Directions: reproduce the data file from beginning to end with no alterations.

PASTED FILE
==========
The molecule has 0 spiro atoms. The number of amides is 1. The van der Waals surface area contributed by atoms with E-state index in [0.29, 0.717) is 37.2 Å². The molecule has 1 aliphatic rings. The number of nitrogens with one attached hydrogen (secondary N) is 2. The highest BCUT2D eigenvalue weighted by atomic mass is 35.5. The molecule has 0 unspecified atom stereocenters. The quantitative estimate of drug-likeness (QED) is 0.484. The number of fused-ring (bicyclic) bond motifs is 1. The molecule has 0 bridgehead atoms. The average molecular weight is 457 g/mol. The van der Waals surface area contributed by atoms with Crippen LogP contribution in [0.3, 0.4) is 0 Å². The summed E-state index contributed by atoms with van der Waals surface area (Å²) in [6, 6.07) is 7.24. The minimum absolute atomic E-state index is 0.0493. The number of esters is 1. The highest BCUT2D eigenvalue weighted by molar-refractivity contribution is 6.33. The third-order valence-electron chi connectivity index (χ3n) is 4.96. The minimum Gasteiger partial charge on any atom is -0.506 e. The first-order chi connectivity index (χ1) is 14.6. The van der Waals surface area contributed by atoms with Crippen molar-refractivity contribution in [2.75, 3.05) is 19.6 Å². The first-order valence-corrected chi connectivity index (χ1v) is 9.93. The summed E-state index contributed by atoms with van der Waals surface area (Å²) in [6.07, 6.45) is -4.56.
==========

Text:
The molecule has 0 spiro atoms. The number of amides is 1. The van der Waals surface area contributed by atoms with E-state index in [0.29, 0.717) is 37.2 Å². The molecule has 1 aliphatic rings. The number of nitrogens with one attached hydrogen (secondary N) is 2. The highest BCUT2D eigenvalue weighted by atomic mass is 35.5. The molecule has 0 unspecified atom stereocenters. The quantitative estimate of drug-likeness (QED) is 0.484. The number of fused-ring (bicyclic) bond motifs is 1. The molecule has 0 bridgehead atoms. The average molecular weight is 457 g/mol. The van der Waals surface area contributed by atoms with Crippen LogP contribution in [0.3, 0.4) is 0 Å². The summed E-state index contributed by atoms with van der Waals surface area (Å²) in [6, 6.07) is 7.24. The minimum absolute atomic E-state index is 0.0493. The number of esters is 1. The highest BCUT2D eigenvalue weighted by molar-refractivity contribution is 6.33. The third-order valence-electron chi connectivity index (χ3n) is 4.96. The minimum Gasteiger partial charge on any atom is -0.506 e. The first-order chi connectivity index (χ1) is 14.6. The van der Waals surface area contributed by atoms with Crippen molar-refractivity contribution in [2.75, 3.05) is 19.6 Å². The first-order valence-corrected chi connectivity index (χ1v) is 9.93. The summed E-state index contributed by atoms with van der Waals surface area (Å²) in [6.07, 6.45) is -4.56.